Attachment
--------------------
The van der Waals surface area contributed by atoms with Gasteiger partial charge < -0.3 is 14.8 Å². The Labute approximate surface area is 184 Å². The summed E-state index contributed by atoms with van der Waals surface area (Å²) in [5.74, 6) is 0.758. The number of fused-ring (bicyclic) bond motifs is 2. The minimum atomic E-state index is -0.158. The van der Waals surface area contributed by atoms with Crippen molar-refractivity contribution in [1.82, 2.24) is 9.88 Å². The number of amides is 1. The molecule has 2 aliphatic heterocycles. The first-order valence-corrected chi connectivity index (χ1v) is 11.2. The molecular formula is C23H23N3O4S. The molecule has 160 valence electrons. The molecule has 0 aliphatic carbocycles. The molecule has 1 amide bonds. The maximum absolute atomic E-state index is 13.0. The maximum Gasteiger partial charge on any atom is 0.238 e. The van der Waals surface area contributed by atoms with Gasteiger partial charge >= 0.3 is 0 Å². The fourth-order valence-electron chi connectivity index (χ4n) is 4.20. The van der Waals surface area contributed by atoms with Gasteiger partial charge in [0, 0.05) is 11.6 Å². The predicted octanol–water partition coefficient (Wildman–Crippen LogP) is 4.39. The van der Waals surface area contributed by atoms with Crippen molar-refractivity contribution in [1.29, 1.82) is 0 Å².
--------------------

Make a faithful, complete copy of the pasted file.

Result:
The van der Waals surface area contributed by atoms with Gasteiger partial charge < -0.3 is 14.8 Å². The Labute approximate surface area is 184 Å². The summed E-state index contributed by atoms with van der Waals surface area (Å²) in [5.74, 6) is 0.758. The number of fused-ring (bicyclic) bond motifs is 2. The minimum atomic E-state index is -0.158. The van der Waals surface area contributed by atoms with Crippen molar-refractivity contribution in [1.82, 2.24) is 9.88 Å². The number of amides is 1. The molecule has 2 aliphatic heterocycles. The first-order valence-corrected chi connectivity index (χ1v) is 11.2. The molecular formula is C23H23N3O4S. The molecule has 160 valence electrons. The molecule has 0 aliphatic carbocycles. The molecule has 1 amide bonds. The maximum absolute atomic E-state index is 13.0. The maximum Gasteiger partial charge on any atom is 0.238 e. The van der Waals surface area contributed by atoms with Gasteiger partial charge >= 0.3 is 0 Å². The fourth-order valence-electron chi connectivity index (χ4n) is 4.20. The van der Waals surface area contributed by atoms with Gasteiger partial charge in [0, 0.05) is 11.6 Å². The predicted octanol–water partition coefficient (Wildman–Crippen LogP) is 4.39. The van der Waals surface area contributed by atoms with Crippen molar-refractivity contribution in [1.29, 1.82) is 0 Å².